If you are planning on housing your angora rabbits inside, keep in mind the issues of temperature and ventilation. Ventilation becomes more of an issue inside as air movement is important to keeping angora’s cool. Remember, your rabbit is wearing its’ heavy coat indoors most all the time. In addition, when you can smell the ammonia from a drop pan, so can your rabbit and it can actually affect her health. Keep the cage and drop pan clean.
There is so much equipment you can buy when caring for angora rabbits; however, there are only a few necessities:
Scissors - Hairdressing scissors, 3" blade length with pointed ends to separate wool as you are shearing
Honey for accidental nicks
Slicker brush - to brush out ends of wool
Wide tooth dog comb - to comb out the entire length of wool
Small dog or cat nail cutters - for clipping rabbits' nails
Pin brush/soft brush combo - Pin brush for brush wool prior to shearing and soft brush for brushing wool off your clothes after shearing
Once you begin shearing for registration, electric clippers (cordless) become a necessity. My suggestion is the lithium Wahl Barvura, although there are a number of good clippers on the market.
Angora rabbits must be sheared every 90 days. Kits are sheared at 8 weeks and then follow the 90 day schedule. Check your rabbit's "poop shoot" daily and make sure that this area is clean. You may need to do a trim to this area periodically in order for the rabbit to keep herself clean. After 90 days, wool block becomes a critical concern and you are jeopardizing the health of the rabbit. As you become more familiar with your rabbit and shearing becomes more comfortable, shearing will become easier and more enjoyable to both of you.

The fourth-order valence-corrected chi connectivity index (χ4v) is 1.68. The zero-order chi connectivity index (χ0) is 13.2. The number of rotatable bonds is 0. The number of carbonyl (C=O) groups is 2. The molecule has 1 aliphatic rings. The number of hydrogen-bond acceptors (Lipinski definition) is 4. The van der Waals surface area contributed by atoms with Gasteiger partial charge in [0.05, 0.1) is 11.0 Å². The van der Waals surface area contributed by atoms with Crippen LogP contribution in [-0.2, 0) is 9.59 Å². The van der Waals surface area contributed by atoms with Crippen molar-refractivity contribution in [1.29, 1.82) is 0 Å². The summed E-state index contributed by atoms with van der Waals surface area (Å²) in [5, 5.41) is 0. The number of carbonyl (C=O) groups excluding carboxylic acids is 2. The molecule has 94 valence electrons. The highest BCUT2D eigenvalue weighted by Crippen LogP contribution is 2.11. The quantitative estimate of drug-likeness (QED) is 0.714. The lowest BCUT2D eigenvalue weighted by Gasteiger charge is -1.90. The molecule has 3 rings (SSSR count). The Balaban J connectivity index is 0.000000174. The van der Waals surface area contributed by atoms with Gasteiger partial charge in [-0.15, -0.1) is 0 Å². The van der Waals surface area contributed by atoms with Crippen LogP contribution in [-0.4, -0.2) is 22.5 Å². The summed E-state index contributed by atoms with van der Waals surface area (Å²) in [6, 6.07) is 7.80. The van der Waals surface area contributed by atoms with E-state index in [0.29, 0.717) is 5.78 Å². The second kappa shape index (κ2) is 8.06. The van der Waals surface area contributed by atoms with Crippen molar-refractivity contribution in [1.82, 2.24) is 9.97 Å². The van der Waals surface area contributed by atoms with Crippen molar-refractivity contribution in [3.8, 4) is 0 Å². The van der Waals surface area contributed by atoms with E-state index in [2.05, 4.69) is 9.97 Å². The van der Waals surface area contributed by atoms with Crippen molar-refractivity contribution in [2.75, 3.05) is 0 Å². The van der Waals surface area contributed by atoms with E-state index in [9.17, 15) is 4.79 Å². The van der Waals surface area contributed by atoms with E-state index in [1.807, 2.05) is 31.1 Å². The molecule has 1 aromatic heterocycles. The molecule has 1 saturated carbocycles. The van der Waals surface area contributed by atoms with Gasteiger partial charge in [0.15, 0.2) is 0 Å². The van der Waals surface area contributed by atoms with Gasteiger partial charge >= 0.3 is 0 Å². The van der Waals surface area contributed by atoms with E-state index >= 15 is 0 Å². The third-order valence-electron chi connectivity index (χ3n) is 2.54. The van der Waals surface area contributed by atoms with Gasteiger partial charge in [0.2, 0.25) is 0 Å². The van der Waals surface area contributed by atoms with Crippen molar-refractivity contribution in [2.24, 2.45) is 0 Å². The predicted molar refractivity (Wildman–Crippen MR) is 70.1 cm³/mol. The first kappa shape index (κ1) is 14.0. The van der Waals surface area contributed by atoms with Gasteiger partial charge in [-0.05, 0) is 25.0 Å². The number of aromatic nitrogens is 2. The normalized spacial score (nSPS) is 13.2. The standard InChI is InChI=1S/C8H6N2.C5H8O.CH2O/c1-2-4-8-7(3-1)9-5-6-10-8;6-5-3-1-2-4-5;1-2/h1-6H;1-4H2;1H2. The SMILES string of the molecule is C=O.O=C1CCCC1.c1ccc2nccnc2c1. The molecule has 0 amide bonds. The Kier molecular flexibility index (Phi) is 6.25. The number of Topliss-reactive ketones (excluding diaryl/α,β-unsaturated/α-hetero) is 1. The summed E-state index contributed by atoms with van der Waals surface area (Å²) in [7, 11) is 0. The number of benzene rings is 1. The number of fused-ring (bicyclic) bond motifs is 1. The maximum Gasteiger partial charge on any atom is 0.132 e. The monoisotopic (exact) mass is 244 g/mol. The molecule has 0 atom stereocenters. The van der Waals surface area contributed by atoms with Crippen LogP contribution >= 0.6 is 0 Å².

Rabbit care after shearing
Your rabbit will need to wear a jacket for at least several days after shearing. You will find a pattern for the jacket on the International Association of German Angora Breeders website - www.iagarb.com. The link for the jacket is http://iagarb.com/articles-2/care-and-maintenance/winter-care/. The article has many good suggestions for angora care after shearing. The jacket may be all you will need after shearing in the summer, but winter care requires more thought. You are removing your rabbits' thick, well-insulated winter jacket, so they will need you to provide their warmth until they are able to grow back enough wool to supply it on their own. In addition to putting a jacket on your rabbit and keeping your rabbit out of the wind, you can:
Delay a full shearing and only shear the rabbits' belly and bottom until weather permits
Add 2 to 3 inches of straw to the floor of the cage
Place flat cardboard boxes around the cage and on top for insulation
Place a cardboard box with an entry for the rabbit to jump into for warmth
Place an incandescent bulb within a chicken lamp over the cage
In the bitter cold weather (under 15 degrees), you may want to use all these suggestions. The rabbits will also need extra pellets during cold weather. Additional pellets will help the rabbit maintain its body heat. In the bitter cold, you can double the amount of pellets you are giving and then watch to see if the rabbit is eating it all in one day. If they are not eating all the pellets in one day, adjust the amount so they are finishing all the pellets in one day's time. As the weather warms, adjust the pellets accordingly.
You will soon learn the habits of your rabbits and all this information will become second nature.
This is a brief description of angora rabbit care. It requires a strong commitment to the rabbit. You will be well rewarded should you decide that you would like an angora in your life. A single angora will provide you with enough wool for a good-sized project each year and a soft, fuzzy friend!
If you have any questions at all regarding your angora rabbit's care, please contact me at
Care of Angora Rabbits